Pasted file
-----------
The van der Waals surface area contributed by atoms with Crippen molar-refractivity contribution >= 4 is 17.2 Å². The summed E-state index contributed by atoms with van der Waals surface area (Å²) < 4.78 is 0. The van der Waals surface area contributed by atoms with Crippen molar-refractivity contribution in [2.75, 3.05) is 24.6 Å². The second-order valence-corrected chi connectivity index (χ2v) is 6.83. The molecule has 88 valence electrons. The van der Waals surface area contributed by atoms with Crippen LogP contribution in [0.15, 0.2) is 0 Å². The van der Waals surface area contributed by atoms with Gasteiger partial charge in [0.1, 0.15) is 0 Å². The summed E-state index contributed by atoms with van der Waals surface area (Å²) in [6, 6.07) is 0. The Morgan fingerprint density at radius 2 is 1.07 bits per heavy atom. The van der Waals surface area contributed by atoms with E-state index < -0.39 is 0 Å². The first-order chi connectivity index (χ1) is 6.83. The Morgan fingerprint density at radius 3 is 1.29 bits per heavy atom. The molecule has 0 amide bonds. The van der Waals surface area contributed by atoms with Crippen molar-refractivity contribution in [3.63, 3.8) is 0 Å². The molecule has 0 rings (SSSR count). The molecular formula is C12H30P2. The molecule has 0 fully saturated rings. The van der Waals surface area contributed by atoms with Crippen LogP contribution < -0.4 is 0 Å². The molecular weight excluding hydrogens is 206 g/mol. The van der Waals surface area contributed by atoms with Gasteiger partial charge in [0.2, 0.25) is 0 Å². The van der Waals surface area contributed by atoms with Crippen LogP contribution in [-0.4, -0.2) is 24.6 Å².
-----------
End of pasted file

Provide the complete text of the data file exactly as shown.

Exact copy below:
The van der Waals surface area contributed by atoms with Crippen molar-refractivity contribution >= 4 is 17.2 Å². The summed E-state index contributed by atoms with van der Waals surface area (Å²) < 4.78 is 0. The van der Waals surface area contributed by atoms with Crippen molar-refractivity contribution in [2.75, 3.05) is 24.6 Å². The second-order valence-corrected chi connectivity index (χ2v) is 6.83. The molecule has 88 valence electrons. The van der Waals surface area contributed by atoms with Crippen LogP contribution in [0.15, 0.2) is 0 Å². The van der Waals surface area contributed by atoms with Gasteiger partial charge in [0.1, 0.15) is 0 Å². The summed E-state index contributed by atoms with van der Waals surface area (Å²) in [6, 6.07) is 0. The Morgan fingerprint density at radius 2 is 1.07 bits per heavy atom. The van der Waals surface area contributed by atoms with E-state index < -0.39 is 0 Å². The first-order chi connectivity index (χ1) is 6.83. The Morgan fingerprint density at radius 3 is 1.29 bits per heavy atom. The molecule has 0 amide bonds. The van der Waals surface area contributed by atoms with Crippen molar-refractivity contribution in [3.63, 3.8) is 0 Å². The molecule has 0 rings (SSSR count). The molecular formula is C12H30P2. The molecule has 0 fully saturated rings. The van der Waals surface area contributed by atoms with Crippen LogP contribution < -0.4 is 0 Å². The molecular weight excluding hydrogens is 206 g/mol. The van der Waals surface area contributed by atoms with Gasteiger partial charge in [0.2, 0.25) is 0 Å². The van der Waals surface area contributed by atoms with Crippen LogP contribution in [-0.4, -0.2) is 24.6 Å².